As a puzzle builder, I don't frequent this side of the forum very often, but I have a challenge/request for the forum and I figured this would be the best place to put it.A bit of background:
For the last ~3 years, I have been (semi-) secretly working on making a self-solving 3x3. Unlike the one yummyyummypbj just posted, mine will be fully self-contained, with all the electronics and motors fully hidden away inside, so that the large size and "start" button will be the only clues that this isn't a normal 3x3.
I made my first attempt near the beginning of 2011, and I tried again during summer 2013. Each time, after putting months of effort into the design, building a prototype, and testing out components, I discovered all sorts of issues that I just didn't have time to address, what with engineering school, grad school, and summer jobs getting in the way.
Well, I'm finally done with school, and I'm making another attempt at it. In the last 2 months, I did a full redesign, incorporating all the things I've learned from the first two iterations and all the other puzzles I've made in between. I have tested most of the electronic systems (at least to some extent), I have printed test parts, and I've made adjustments to the design where necessary. I am feeling really good about this, and I'm pretty sure I'll have a self-turning
3x3 by the end of May.
Note that I said "self-turning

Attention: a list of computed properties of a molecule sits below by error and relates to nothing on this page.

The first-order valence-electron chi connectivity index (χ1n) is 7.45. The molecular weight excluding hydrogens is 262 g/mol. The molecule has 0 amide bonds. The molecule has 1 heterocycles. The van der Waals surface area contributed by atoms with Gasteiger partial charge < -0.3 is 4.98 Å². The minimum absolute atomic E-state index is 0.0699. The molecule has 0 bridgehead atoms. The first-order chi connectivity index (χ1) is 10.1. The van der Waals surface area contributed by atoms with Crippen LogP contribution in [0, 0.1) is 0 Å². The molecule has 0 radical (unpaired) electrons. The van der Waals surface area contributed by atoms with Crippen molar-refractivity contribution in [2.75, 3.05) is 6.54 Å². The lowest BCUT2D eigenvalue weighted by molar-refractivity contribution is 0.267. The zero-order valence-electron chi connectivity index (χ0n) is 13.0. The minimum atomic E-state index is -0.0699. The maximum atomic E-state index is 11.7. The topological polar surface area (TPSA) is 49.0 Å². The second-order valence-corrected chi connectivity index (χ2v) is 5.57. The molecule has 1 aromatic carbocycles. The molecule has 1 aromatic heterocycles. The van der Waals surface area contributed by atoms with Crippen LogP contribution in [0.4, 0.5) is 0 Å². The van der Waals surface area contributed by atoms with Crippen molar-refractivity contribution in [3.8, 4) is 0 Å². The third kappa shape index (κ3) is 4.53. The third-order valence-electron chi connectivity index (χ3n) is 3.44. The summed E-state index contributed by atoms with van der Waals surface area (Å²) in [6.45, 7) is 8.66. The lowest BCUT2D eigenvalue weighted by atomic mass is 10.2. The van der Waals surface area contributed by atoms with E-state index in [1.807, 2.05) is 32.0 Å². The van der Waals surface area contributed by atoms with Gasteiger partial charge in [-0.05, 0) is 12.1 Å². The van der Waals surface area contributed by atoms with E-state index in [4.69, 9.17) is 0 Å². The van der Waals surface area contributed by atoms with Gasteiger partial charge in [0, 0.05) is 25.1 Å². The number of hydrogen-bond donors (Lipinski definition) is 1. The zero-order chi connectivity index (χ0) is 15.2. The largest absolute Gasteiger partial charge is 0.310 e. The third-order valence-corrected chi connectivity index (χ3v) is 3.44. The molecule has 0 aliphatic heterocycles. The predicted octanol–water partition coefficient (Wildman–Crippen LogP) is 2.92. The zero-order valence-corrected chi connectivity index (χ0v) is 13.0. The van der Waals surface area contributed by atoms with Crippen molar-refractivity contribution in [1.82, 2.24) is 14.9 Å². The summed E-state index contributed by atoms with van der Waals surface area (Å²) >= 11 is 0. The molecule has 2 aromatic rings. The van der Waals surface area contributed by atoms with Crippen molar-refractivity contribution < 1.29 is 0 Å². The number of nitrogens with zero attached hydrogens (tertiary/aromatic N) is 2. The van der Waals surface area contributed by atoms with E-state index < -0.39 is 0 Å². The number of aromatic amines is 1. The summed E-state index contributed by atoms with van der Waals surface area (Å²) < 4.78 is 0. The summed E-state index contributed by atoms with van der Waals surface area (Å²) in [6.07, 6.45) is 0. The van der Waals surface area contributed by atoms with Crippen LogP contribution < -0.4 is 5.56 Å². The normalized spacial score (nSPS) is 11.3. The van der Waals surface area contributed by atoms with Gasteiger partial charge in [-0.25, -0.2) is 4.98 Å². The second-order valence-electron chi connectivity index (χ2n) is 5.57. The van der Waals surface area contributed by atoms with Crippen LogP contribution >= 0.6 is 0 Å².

" and not self-solving
. That's why I'm coming to you brainiacs on the Solving Puzzles forum.The Challenge:
I need someone to write an Arduino-compatible 3x3 solver.
I have enough of a handle on programming to write the code to read the IR sensors (which will determine the scrambled state of the cube), and to control the motors (which will turn the appropriate faces). But the part in the middle is beyond me: the part that, given the puzzle's state as an input, outputs the sequence of moves to solve the puzzle.
Back in 2004, there was a contest
to write the shortest programs to solve the Rubik's Cube, and there were lots of really good responses
(including some from a few familiar faces round these parts!). Of course, I'm not really looking for the shortest program, but I do have some significant restrictions that make these entries pretty well-suited for my purposes, except that they would need to be translated into Arduino code.Requirements:
It must be written in the Arduino language (similar to C, but much more accessible to non-programmers like me). I am using either an Arduino Nano
or a Teensy 3.1
(which can also take Arduino code).
The Arduino Nano has pretty limited memory (32KB of flash memory, 2KB of RAM). I also have the option of using the Teensy 3.1, which has significantly more memory (256KB of flash memory, 64KB of RAM), in an even smaller package.
3. Short(ish) solutions:
While I don't necessarily need a Kociemba-style optimal solver, it would be nice for the puzzle to solve in 50 moves or fewer. Thistlethwaite
springs to mind. Perks:
I realize that this is no small task, so I would be happy to offer some perks for anyone who sends me a working solver (and helps me work it into my program). In addition to a shout-out in the "Thank you" section of any presentation materials about the cube (video, forum post, portfolio page), you will have your pick of one of the following rewards:
1. Your own copy of any one of my puzzles (even those currently not
2. A Shapeways gift card of significant value (likely $150 or more).
3. Or suggest something else of a similar value.
Perks will be available for the first three submissions. Let me know if you have any questions.